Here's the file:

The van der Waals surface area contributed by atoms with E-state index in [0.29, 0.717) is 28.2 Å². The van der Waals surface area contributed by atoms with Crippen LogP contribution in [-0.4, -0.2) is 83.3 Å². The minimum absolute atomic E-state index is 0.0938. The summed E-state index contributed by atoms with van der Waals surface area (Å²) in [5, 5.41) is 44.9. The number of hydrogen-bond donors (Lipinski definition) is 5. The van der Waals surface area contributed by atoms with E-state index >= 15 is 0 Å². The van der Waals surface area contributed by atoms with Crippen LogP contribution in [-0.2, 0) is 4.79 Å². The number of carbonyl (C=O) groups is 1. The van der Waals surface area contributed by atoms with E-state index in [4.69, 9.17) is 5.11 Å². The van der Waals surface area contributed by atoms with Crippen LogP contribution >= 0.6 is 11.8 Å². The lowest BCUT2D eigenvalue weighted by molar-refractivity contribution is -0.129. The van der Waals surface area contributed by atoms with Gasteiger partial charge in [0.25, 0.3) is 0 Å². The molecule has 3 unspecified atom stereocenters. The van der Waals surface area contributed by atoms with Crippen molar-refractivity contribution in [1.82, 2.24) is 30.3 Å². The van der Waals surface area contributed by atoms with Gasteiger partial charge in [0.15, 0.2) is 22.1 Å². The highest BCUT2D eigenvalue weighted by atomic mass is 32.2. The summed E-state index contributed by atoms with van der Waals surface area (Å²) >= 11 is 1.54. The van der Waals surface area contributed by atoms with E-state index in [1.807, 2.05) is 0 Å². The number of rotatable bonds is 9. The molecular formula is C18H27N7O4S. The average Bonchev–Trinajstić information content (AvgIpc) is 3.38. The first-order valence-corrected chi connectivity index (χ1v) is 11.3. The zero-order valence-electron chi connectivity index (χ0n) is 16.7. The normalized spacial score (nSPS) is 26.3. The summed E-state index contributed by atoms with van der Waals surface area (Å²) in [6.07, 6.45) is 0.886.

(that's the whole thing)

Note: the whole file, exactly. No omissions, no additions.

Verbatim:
The van der Waals surface area contributed by atoms with E-state index in [0.29, 0.717) is 28.2 Å². The van der Waals surface area contributed by atoms with Crippen LogP contribution in [-0.4, -0.2) is 83.3 Å². The minimum absolute atomic E-state index is 0.0938. The summed E-state index contributed by atoms with van der Waals surface area (Å²) in [5, 5.41) is 44.9. The number of hydrogen-bond donors (Lipinski definition) is 5. The van der Waals surface area contributed by atoms with E-state index >= 15 is 0 Å². The van der Waals surface area contributed by atoms with Crippen LogP contribution in [-0.2, 0) is 4.79 Å². The number of carbonyl (C=O) groups is 1. The van der Waals surface area contributed by atoms with E-state index in [4.69, 9.17) is 5.11 Å². The van der Waals surface area contributed by atoms with Crippen LogP contribution >= 0.6 is 11.8 Å². The lowest BCUT2D eigenvalue weighted by molar-refractivity contribution is -0.129. The van der Waals surface area contributed by atoms with Gasteiger partial charge in [0.25, 0.3) is 0 Å². The molecule has 3 unspecified atom stereocenters. The van der Waals surface area contributed by atoms with Crippen molar-refractivity contribution in [1.82, 2.24) is 30.3 Å². The van der Waals surface area contributed by atoms with Gasteiger partial charge in [0.15, 0.2) is 22.1 Å². The highest BCUT2D eigenvalue weighted by atomic mass is 32.2. The summed E-state index contributed by atoms with van der Waals surface area (Å²) >= 11 is 1.54. The van der Waals surface area contributed by atoms with E-state index in [1.807, 2.05) is 0 Å². The number of rotatable bonds is 9. The molecular formula is C18H27N7O4S. The average Bonchev–Trinajstić information content (AvgIpc) is 3.38. The first-order valence-corrected chi connectivity index (χ1v) is 11.3. The zero-order valence-electron chi connectivity index (χ0n) is 16.7. The normalized spacial score (nSPS) is 26.3. The summed E-state index contributed by atoms with van der Waals surface area (Å²) in [6.07, 6.45) is 0.886.